Can we ensure water quality?

“The ‘Holy Grail’ in my field is the development of completely autonomous, low-cost, chemical sensors that could be distributed into the environment,” says Ravi Selvaganapathy, a mechanical engineer who researchers biomicrofluidics. “Distributed sensing could connect us with ecosystems, ensure their health is maintained, and create significant economic benefit in areas as diverse as agriculture and natural disaster recovery.”

Selvaganapathy is working to develop sensors that could be used to monitor lakes, rivers, and streams as well as municipal water supply networks. Using an interface similar to Google’s traffic feed, he envisions a sensor network that provides real-time mapping of toxic elements, chemicals and pathogens in the environment.

“This network will enable citizens, municipalities and government to measure changes in the environment, especially in water,” he says. “They can respond to threats before any significant long-term damage is done.”

Water resources are increasingly stressed due to population growth and densification, as well as intensive farming practices and other industrial activity. Rapid, accurate, inexpensive measuring of water quality is increasingly important to ensure that it is safe for drinking, recreation, and releasing into the environment.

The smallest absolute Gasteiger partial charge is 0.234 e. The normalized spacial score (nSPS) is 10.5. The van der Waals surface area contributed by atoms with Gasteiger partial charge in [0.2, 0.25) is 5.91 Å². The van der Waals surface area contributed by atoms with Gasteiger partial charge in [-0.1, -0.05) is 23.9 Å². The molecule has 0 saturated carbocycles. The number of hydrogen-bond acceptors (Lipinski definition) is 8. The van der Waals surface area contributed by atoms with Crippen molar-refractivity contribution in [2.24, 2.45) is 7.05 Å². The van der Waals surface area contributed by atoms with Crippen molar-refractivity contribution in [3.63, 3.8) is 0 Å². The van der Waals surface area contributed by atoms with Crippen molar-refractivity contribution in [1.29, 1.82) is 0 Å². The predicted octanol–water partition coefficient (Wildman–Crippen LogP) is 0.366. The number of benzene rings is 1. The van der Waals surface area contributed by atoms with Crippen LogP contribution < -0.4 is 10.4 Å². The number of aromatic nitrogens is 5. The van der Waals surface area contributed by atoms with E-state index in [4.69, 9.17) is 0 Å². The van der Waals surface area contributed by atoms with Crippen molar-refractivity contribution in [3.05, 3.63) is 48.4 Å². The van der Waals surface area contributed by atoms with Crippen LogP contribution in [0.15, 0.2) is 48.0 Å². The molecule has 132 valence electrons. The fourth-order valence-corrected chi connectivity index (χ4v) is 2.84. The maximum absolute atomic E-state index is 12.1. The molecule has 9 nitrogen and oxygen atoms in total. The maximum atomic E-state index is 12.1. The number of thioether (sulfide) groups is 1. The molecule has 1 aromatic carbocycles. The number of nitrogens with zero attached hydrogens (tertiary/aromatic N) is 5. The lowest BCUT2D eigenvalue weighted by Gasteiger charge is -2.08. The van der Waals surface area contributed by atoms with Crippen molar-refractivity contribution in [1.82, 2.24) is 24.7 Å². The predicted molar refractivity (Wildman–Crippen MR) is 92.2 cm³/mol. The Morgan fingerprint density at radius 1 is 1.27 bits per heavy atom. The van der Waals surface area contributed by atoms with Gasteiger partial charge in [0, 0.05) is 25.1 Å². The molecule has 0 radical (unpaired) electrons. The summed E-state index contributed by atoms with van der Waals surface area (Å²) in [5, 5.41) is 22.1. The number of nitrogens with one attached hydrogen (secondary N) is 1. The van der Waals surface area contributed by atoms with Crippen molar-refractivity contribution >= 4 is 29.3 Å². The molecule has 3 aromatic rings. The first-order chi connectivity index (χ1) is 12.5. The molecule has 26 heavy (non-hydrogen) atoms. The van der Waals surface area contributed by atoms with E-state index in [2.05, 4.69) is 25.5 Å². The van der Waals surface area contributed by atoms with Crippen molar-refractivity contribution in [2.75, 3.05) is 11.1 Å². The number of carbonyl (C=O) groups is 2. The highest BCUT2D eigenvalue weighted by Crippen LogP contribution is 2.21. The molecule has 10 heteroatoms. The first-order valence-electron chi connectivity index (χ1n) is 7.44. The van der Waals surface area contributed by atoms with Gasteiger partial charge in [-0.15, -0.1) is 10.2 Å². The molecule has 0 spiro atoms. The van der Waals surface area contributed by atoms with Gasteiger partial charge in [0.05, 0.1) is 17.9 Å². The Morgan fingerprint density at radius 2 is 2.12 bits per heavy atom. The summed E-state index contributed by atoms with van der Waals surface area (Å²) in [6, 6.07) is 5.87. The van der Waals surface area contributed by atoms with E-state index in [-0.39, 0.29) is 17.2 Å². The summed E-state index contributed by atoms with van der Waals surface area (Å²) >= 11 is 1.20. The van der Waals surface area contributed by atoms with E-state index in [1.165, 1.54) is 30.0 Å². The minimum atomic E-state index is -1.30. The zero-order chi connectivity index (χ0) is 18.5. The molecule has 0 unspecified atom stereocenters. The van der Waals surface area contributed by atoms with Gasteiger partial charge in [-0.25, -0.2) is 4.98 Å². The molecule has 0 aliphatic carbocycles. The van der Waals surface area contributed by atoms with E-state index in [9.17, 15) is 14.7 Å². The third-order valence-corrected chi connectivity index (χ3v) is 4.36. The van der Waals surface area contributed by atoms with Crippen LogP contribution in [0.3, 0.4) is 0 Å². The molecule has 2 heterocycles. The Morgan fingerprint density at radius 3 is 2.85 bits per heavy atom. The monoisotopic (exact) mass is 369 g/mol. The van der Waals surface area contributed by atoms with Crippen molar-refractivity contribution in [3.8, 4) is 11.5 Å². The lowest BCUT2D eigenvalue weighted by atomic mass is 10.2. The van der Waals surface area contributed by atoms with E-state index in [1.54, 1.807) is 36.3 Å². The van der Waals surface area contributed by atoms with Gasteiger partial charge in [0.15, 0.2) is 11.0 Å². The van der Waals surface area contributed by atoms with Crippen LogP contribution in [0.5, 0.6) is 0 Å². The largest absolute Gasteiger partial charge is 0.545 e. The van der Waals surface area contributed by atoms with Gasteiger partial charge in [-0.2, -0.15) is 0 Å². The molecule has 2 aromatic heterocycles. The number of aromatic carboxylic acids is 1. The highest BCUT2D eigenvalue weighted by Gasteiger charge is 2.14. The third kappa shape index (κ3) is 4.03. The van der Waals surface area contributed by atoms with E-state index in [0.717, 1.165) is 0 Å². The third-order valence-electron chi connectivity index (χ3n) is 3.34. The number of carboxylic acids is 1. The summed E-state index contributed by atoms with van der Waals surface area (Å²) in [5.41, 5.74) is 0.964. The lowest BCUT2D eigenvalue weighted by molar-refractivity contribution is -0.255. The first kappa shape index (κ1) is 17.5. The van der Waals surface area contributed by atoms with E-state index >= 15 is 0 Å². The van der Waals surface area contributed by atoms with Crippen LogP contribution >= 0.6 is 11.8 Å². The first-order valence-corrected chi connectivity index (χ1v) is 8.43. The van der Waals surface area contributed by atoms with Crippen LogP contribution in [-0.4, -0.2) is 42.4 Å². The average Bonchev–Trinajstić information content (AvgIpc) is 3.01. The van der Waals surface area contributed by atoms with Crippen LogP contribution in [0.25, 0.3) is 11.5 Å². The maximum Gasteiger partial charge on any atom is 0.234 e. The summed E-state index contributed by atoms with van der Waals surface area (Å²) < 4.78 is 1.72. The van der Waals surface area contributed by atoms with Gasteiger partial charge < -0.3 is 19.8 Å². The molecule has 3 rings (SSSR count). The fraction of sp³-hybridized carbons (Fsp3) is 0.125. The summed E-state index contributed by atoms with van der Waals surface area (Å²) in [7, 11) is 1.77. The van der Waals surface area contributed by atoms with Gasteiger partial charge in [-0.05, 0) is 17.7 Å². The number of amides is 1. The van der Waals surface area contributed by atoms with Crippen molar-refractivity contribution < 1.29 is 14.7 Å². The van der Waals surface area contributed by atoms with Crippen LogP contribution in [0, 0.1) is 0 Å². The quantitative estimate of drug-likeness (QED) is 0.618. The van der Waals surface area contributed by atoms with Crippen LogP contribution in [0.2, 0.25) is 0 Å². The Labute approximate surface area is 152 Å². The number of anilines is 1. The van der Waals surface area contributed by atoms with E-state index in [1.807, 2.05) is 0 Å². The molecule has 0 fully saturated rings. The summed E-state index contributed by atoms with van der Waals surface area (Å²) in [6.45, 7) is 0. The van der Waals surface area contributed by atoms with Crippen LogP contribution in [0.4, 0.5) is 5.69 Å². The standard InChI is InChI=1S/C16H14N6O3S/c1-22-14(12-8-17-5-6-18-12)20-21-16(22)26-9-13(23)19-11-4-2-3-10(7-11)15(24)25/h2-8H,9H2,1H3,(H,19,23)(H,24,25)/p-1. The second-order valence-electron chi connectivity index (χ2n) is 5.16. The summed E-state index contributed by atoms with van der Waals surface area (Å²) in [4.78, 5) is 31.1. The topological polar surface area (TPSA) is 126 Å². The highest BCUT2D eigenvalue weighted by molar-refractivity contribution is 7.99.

“By making the cost of sensing toxic elements and pathogens cheaper, our research enables more affordable and effective assurance of water quality and protection of public health and the environment.”

While Selvaganapathy has clearly stated goals regarding the applied benefits of his research, he is careful to maintain the intellectual openness that is fundamental to curiosity-driven research. This kind of openness allows him to makes the most of serendipitous discoveries.

“In the process of developing these sensors, we occasionally accidentally come across unexpected and novel phenomena which lead us in new directions and uncharted areas,” he says. “For instance, our recent development of phosphate sensors came from our explorations into new materials for other types of sensors for dry conditions.”

Ravi Selvaganapathy

Ravi Selvaganapathy

McMaster University

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